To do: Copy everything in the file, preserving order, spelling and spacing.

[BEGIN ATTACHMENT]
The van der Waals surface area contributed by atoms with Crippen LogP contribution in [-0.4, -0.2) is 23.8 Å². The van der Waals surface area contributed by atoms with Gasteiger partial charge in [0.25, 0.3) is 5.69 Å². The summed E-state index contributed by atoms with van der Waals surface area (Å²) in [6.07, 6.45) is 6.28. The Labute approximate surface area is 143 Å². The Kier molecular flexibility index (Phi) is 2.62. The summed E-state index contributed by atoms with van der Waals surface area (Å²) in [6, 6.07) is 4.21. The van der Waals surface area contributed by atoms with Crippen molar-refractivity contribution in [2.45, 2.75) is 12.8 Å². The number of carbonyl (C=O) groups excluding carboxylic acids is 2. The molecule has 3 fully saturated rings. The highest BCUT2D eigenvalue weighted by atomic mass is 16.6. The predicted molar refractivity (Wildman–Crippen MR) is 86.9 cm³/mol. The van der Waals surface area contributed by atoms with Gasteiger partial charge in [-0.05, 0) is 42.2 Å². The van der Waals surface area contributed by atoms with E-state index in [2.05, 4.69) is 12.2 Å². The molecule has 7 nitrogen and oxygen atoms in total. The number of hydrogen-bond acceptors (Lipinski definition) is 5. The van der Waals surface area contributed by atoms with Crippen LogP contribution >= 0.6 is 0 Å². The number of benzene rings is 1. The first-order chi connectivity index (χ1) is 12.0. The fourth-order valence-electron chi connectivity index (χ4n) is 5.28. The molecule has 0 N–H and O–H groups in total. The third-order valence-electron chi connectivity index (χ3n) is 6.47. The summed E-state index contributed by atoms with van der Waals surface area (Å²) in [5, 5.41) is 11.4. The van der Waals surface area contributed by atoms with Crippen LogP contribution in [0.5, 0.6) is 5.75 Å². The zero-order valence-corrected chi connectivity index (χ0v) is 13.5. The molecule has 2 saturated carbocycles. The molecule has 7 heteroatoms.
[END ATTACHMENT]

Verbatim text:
The van der Waals surface area contributed by atoms with Crippen LogP contribution in [-0.4, -0.2) is 23.8 Å². The van der Waals surface area contributed by atoms with Gasteiger partial charge in [0.25, 0.3) is 5.69 Å². The summed E-state index contributed by atoms with van der Waals surface area (Å²) in [6.07, 6.45) is 6.28. The Labute approximate surface area is 143 Å². The Kier molecular flexibility index (Phi) is 2.62. The summed E-state index contributed by atoms with van der Waals surface area (Å²) in [6, 6.07) is 4.21. The van der Waals surface area contributed by atoms with Crippen molar-refractivity contribution in [2.45, 2.75) is 12.8 Å². The number of carbonyl (C=O) groups excluding carboxylic acids is 2. The molecule has 3 fully saturated rings. The highest BCUT2D eigenvalue weighted by atomic mass is 16.6. The predicted molar refractivity (Wildman–Crippen MR) is 86.9 cm³/mol. The van der Waals surface area contributed by atoms with Gasteiger partial charge in [-0.05, 0) is 42.2 Å². The van der Waals surface area contributed by atoms with E-state index in [2.05, 4.69) is 12.2 Å². The molecule has 7 nitrogen and oxygen atoms in total. The number of hydrogen-bond acceptors (Lipinski definition) is 5. The van der Waals surface area contributed by atoms with Crippen LogP contribution >= 0.6 is 0 Å². The number of benzene rings is 1. The first-order chi connectivity index (χ1) is 12.0. The fourth-order valence-electron chi connectivity index (χ4n) is 5.28. The molecule has 0 N–H and O–H groups in total. The third-order valence-electron chi connectivity index (χ3n) is 6.47. The summed E-state index contributed by atoms with van der Waals surface area (Å²) in [5, 5.41) is 11.4. The van der Waals surface area contributed by atoms with Crippen LogP contribution in [0.5, 0.6) is 5.75 Å². The zero-order valence-corrected chi connectivity index (χ0v) is 13.5. The molecule has 2 saturated carbocycles. The molecule has 7 heteroatoms.